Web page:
by Jean Giraudoux, Studio Stage, Stratford Festival

Press Reviews



The Stratford Festival’s production of Jean Giraudoux’s Electra, the second instalment in the Festival’s House of Atreus series playing in the intimate Studio Theatre, is a powerful and compelling accomplishment.

It has been suggested that Giraudoux’s wordy plays take the stage only with great difficulty, but the Stratford mounting of Electra, so remarkable for the strength of its design and acting, proves this theory wrong. Whereas Rubin dallied with Asian performance techniques in his mainstage production of Pericles at this year’s Festival, he has taken to heart this French drama’s modernist penchant for questioning and remaking abiding Western archetypes.

Much is packed into the production, but it is brought off expertly.

Rubin’s careful attention to visual details pays off as much as his guidance of the cast does. His keen eye is evident in the stage images he creates.

The emotional intensity, and verbal and visual lyricism this Electra achieves in the close space, with its extremely steeply raked seating, is impressive, and will no doubt help cement the Studio’s reputation as Stratford’s most exciting venue, the one in which the Festival’s most sophisticated and intelligent work is done.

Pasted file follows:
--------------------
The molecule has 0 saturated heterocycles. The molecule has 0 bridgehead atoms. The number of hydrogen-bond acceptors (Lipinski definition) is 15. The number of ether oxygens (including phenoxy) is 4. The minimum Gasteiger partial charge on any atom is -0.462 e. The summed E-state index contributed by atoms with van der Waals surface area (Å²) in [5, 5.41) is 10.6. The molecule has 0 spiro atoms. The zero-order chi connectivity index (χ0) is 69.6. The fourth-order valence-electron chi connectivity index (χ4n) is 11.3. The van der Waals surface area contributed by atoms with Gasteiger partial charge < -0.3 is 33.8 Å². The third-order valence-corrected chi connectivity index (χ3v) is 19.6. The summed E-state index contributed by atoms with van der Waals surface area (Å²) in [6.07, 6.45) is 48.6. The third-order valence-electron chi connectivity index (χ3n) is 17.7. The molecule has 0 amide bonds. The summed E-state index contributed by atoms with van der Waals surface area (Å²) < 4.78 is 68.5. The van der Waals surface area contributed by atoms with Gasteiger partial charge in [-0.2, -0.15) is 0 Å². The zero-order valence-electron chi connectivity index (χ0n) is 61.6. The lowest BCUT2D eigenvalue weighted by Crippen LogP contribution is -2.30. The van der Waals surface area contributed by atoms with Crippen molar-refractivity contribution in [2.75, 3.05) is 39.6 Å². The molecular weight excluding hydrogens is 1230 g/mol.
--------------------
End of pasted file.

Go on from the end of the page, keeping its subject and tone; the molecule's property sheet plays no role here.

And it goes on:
Toronto Star


The second play of the series, Electra, is clearly the best for several reasons. First, Leon Rubin is directing, with his customary mix of clear-eyed vision and inspired theatricality.

Rubin has staged the whole thing as a satanic valentine, with the Furies played by three French schoolgirls who seem to have drifted in from Gigi. As the action grows darker, they grow up into slinky sirens before our eyes. It’s a wonderful visual metaphor and a neat way of handling the ‘chorus’ problem.

When good directors and fine actors are in the front lines, everything can still be quite wonderful.

The Globe and Mail

Returning to Stratford after his work on the history plays last season, the British director Leon Rubin stages this rich script with great verve.